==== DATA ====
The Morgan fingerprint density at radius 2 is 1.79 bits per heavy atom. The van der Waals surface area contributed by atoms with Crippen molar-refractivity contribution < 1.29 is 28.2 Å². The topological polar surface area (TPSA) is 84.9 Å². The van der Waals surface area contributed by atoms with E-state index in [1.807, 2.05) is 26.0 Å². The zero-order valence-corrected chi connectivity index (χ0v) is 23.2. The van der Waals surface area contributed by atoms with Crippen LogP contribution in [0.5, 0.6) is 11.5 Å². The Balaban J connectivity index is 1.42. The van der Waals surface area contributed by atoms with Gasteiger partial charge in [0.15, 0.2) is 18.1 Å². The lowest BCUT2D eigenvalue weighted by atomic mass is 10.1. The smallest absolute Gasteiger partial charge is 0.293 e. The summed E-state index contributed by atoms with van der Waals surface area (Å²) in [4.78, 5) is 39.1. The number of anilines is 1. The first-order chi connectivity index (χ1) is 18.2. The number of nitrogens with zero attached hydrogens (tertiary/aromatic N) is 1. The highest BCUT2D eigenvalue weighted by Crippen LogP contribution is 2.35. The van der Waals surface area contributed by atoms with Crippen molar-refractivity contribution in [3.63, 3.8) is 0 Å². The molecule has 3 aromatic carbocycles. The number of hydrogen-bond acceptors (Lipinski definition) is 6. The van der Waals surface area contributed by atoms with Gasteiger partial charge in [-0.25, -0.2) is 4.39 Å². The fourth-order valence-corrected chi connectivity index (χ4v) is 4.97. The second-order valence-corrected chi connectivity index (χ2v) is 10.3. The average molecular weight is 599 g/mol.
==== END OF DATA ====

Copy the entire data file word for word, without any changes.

The Morgan fingerprint density at radius 2 is 1.79 bits per heavy atom. The van der Waals surface area contributed by atoms with Crippen molar-refractivity contribution < 1.29 is 28.2 Å². The topological polar surface area (TPSA) is 84.9 Å². The van der Waals surface area contributed by atoms with E-state index in [1.807, 2.05) is 26.0 Å². The zero-order valence-corrected chi connectivity index (χ0v) is 23.2. The van der Waals surface area contributed by atoms with Crippen LogP contribution in [0.5, 0.6) is 11.5 Å². The Balaban J connectivity index is 1.42. The van der Waals surface area contributed by atoms with Gasteiger partial charge in [0.15, 0.2) is 18.1 Å². The lowest BCUT2D eigenvalue weighted by atomic mass is 10.1. The smallest absolute Gasteiger partial charge is 0.293 e. The summed E-state index contributed by atoms with van der Waals surface area (Å²) in [4.78, 5) is 39.1. The number of anilines is 1. The first-order chi connectivity index (χ1) is 18.2. The number of nitrogens with zero attached hydrogens (tertiary/aromatic N) is 1. The highest BCUT2D eigenvalue weighted by Crippen LogP contribution is 2.35. The van der Waals surface area contributed by atoms with Crippen molar-refractivity contribution in [3.63, 3.8) is 0 Å². The molecule has 3 aromatic carbocycles. The number of hydrogen-bond acceptors (Lipinski definition) is 6. The van der Waals surface area contributed by atoms with Gasteiger partial charge in [-0.25, -0.2) is 4.39 Å². The fourth-order valence-corrected chi connectivity index (χ4v) is 4.97. The second-order valence-corrected chi connectivity index (χ2v) is 10.3. The average molecular weight is 599 g/mol.